Christian told Jack that "there is no now here" when he gives his sideways-world explanation speech. So if they are in a realm outside the space-time continuum, to get all season five on you for a second, perhaps their acceptances of their deaths all took different amounts of time. And perhaps Jack's limbo lasted longest of all.

To us as viewers, what happened in L.A. after 815 landed seemed to encompass a few weeks. But for Jack it could have been many years before he accepted his death and moved on. A blip to mere mortals, maybe, but decades in Jack-limbo time.

Does even half of that make sense? Sigh.

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Rockville, MD: I'm digging the theory (I think it was Jeff Jensen's, in part) that, by saving the island and the light, Jack made the sideways world possible. It brings everything together in a better way for me than just thinking of the sideways world as a relative non-sequitir to the island.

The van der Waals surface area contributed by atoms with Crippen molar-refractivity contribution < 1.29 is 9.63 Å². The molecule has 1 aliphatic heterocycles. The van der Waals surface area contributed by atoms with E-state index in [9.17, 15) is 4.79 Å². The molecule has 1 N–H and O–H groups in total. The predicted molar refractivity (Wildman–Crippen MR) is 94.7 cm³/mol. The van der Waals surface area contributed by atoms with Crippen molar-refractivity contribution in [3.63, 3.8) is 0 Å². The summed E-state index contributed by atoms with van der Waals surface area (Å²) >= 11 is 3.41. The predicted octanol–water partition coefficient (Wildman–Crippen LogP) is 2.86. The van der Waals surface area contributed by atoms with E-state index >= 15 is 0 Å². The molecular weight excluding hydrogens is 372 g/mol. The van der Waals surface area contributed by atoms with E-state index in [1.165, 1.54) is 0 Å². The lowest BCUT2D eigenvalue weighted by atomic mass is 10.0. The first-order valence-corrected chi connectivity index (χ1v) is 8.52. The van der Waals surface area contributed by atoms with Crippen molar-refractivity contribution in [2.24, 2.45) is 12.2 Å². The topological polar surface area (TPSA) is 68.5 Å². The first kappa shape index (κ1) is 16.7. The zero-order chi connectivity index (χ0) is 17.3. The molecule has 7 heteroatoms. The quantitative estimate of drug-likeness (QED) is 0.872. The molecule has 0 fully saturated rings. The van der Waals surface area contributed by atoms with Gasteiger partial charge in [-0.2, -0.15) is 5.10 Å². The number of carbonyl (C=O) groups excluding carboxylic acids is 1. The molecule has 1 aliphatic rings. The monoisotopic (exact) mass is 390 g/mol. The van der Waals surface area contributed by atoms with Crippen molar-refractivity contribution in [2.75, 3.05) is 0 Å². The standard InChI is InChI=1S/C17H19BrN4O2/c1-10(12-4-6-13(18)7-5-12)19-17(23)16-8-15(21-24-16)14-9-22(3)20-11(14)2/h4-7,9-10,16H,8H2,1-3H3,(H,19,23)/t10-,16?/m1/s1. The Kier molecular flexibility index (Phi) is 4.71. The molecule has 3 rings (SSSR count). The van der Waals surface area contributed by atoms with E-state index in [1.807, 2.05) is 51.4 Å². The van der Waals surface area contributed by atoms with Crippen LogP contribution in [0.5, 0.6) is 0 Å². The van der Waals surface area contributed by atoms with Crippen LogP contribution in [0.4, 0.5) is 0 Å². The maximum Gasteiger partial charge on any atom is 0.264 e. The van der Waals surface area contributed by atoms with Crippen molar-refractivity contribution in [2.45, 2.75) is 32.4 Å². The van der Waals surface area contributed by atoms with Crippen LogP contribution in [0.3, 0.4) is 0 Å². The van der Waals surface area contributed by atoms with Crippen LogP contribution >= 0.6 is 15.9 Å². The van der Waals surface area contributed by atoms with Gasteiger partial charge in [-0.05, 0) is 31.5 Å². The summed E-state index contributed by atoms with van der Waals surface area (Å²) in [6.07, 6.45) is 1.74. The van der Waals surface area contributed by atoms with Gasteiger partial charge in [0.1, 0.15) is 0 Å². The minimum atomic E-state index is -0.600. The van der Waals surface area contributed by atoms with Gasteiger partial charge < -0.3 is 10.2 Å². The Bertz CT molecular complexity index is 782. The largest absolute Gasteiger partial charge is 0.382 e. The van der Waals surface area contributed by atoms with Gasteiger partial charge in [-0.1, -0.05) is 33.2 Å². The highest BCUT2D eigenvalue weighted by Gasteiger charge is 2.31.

Liz Kelly: Well, I guess that's right in that by saving the island Jack redeems himself, becomes a man of faith, comes full circle and is then ready to move on from sideways world. So by realizing his destiny/potential on the island, he makes what happens in sideways world possible.

But since sideways isn't a real place, I'm not sure saving the island would cause it to cease to exist.

Jen Chaney: Shoot, I can't find the part of Jeff's epic two-parter column that gets at what you're talking about.

But to put it in different terms, maybe because Jack finally fulfilled the role of a Candidate, they were able to find each other on the other side, to see each other in another life. And that's what they all needed to move on, at whatever point they eventually passed away.